Contemplating between burgundy and mahogany for your next hair color? You might be thinking, both colors are eye-catching and suggest a strong personality. But, while they may look the same, these two colors are entirely different. So, let’s talk about the differences between mahogany and burgundy, and which hair color suits you best.
In essence, burgundy is named after a wine, while mahogany is named after timber. There are many differences between the two, but the biggest one is that burgundy is more reddish/ purplish, while mahogany is more brownish.
- What is burgundy?
- What is mahogany?
- Key differences between mahogany and burgundy
- Final thoughts
What is burgundy?
Burgundy is a pinkish or reddish shade of brown. The term itself comes from the Burgundy wine in France’s Burgundy region. When referring to the pigment, it’s essentially a mix of purple and red, which results in two variations – old burgundy, which is darker, and vivid burgundy, which is brighter, and is usually what we see in hair color products.
That said, burgundy is a popular color not only in hair coloring, but in fashion and cosmetics in general, such as lipsticks. Perhaps that is because the color conveys ambition, power, and dignified action, but with less of the energy and seriousness of true red. Simply put, burgundy feels rich and fancy.
What is mahogany?
Meanwhile, mahogany is a reddish brown color that comes in many different shades and tints. The name comes from the topical Mahogany tree with reddish brown wood. Like burgundy, mahogany is an extremely popular choice as a hair color especially for those looking for a reddish color, partially because of its availability in various shades.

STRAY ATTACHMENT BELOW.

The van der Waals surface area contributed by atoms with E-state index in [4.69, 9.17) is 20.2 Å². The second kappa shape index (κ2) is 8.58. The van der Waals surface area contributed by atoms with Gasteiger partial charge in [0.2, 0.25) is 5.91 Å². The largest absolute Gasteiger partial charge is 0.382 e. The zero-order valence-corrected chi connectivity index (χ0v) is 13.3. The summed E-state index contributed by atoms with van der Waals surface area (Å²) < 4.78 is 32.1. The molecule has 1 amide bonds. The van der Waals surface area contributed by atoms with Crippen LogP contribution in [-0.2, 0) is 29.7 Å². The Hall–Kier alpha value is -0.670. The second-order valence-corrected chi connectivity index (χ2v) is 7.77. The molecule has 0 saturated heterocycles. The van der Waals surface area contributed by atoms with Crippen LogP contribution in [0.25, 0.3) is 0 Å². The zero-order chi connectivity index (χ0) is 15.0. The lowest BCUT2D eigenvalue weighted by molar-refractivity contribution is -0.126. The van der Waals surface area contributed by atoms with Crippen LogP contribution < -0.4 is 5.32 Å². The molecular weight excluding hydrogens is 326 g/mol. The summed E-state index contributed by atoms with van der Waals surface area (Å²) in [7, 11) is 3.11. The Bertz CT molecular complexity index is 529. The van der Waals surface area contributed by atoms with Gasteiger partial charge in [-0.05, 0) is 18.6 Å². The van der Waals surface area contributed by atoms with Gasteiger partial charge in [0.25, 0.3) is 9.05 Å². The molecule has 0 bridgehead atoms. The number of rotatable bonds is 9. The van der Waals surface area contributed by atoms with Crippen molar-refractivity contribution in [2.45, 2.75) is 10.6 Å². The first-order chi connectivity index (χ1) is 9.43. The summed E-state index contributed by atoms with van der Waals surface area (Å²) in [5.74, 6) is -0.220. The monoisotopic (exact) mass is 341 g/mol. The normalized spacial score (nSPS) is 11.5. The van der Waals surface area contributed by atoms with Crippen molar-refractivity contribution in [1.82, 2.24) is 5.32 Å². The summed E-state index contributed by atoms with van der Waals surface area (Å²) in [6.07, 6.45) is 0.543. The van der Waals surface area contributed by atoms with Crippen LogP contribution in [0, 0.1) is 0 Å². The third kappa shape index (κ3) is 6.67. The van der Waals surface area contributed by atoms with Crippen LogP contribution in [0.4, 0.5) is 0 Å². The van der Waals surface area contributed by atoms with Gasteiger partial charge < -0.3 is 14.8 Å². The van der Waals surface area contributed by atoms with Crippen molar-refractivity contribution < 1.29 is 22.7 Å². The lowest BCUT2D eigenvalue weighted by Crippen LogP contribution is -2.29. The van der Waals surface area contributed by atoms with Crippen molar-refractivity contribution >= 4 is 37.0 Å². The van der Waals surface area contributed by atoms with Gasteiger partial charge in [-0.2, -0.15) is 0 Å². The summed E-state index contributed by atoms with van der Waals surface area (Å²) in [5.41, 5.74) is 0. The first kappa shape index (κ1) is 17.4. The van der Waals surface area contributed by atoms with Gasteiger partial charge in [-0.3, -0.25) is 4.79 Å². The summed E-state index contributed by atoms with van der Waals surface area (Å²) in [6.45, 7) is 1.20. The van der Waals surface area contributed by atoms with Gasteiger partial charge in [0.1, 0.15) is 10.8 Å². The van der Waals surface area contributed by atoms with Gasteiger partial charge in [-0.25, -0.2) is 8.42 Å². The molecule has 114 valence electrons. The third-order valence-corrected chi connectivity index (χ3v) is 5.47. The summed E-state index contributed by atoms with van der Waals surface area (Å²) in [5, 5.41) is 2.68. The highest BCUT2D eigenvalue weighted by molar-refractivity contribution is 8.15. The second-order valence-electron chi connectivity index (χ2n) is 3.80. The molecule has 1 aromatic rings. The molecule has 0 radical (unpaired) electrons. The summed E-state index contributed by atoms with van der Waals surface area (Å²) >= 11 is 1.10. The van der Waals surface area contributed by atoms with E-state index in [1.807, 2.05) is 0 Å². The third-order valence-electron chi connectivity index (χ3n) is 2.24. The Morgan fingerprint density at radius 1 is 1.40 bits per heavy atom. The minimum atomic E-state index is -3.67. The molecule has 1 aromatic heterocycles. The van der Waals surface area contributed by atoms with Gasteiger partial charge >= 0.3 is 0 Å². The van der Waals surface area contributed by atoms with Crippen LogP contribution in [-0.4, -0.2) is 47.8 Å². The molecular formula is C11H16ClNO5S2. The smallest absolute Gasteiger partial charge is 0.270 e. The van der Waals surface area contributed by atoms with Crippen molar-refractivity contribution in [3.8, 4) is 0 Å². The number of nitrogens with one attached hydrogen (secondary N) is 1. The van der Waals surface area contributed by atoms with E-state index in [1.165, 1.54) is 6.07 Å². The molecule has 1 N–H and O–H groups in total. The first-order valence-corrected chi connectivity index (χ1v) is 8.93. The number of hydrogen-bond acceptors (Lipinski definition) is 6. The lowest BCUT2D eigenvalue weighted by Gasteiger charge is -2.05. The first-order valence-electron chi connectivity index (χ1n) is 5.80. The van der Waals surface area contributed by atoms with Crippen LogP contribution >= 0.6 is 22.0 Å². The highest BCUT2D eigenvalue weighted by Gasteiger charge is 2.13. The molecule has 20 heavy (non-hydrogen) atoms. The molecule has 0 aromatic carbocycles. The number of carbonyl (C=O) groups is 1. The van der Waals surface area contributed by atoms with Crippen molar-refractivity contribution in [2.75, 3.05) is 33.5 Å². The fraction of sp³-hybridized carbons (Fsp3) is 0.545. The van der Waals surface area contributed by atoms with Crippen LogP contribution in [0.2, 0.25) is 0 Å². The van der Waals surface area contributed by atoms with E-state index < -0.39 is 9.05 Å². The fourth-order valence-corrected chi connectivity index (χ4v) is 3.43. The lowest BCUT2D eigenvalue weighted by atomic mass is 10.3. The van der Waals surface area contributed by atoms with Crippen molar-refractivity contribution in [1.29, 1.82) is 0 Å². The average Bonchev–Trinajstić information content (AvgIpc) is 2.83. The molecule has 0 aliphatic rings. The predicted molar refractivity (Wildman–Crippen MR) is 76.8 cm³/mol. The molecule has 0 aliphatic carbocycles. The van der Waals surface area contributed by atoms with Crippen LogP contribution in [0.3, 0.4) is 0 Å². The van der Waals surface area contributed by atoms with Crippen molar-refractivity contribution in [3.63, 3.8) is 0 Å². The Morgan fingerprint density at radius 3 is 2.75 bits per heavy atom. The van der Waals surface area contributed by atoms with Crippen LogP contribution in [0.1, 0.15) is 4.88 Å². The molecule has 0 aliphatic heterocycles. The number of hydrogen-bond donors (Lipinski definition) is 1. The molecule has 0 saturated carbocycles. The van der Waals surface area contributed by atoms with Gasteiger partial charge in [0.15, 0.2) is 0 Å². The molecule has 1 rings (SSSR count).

Key differences between mahogany and burgundy
Again, there are many differences between these two hair colors, from where the names are derived from, to the tint and lightness of the colors, and several other points. So, let’s break them down:
Color base: what does each color look like?
Despite the similarity in appearance, burgundy has a reddish base, while mahogany presents as predominantly brownish. To elaborate, burgundy, as a wine color, ranges from dark red to dark purple – aka the color of wine. Whereas, mahogany is an amalgamation of different shades of violet, red, and brown, with the brown base making it a warm-toned color.
In general, burgundy is also darker, and has a purplish or pinkish tint to it.
Now, if you’re wondering what these colors evoke, burgundy is a more elegant and sensual yet sober color that refers to passion, love, irreverence, and ambiguity. Meanwhile, mahogany connotes simplicity, reliability, and firmness.
Versatility: which is easier to work with?
Given that mahogany is a more consistent color thanks to its persistent brownish base, it’s also easier to work with and easier to maintain. This means that you can do a lot of different hair coloring techniques with mahogany hair colors. These include highlights, balayage, and babylights, in both cool and warm shades.
Example: mahogany copper balayage
Meanwhile, burgundy is much more difficult to work with, and due to the red and purple undertones, you can only realistically do violet and copper highlights – which, to be fair, looks absolutely amazing nonetheless.
Example: strawberry burgundy balayage
Longevity: how long does the color last?
The general rule for hair coloring is to wash your hair with cold water to close your hair cuticles and make the color trapped in for longer. That said, mahogany has a considerably longer staying power as compared to burgundy.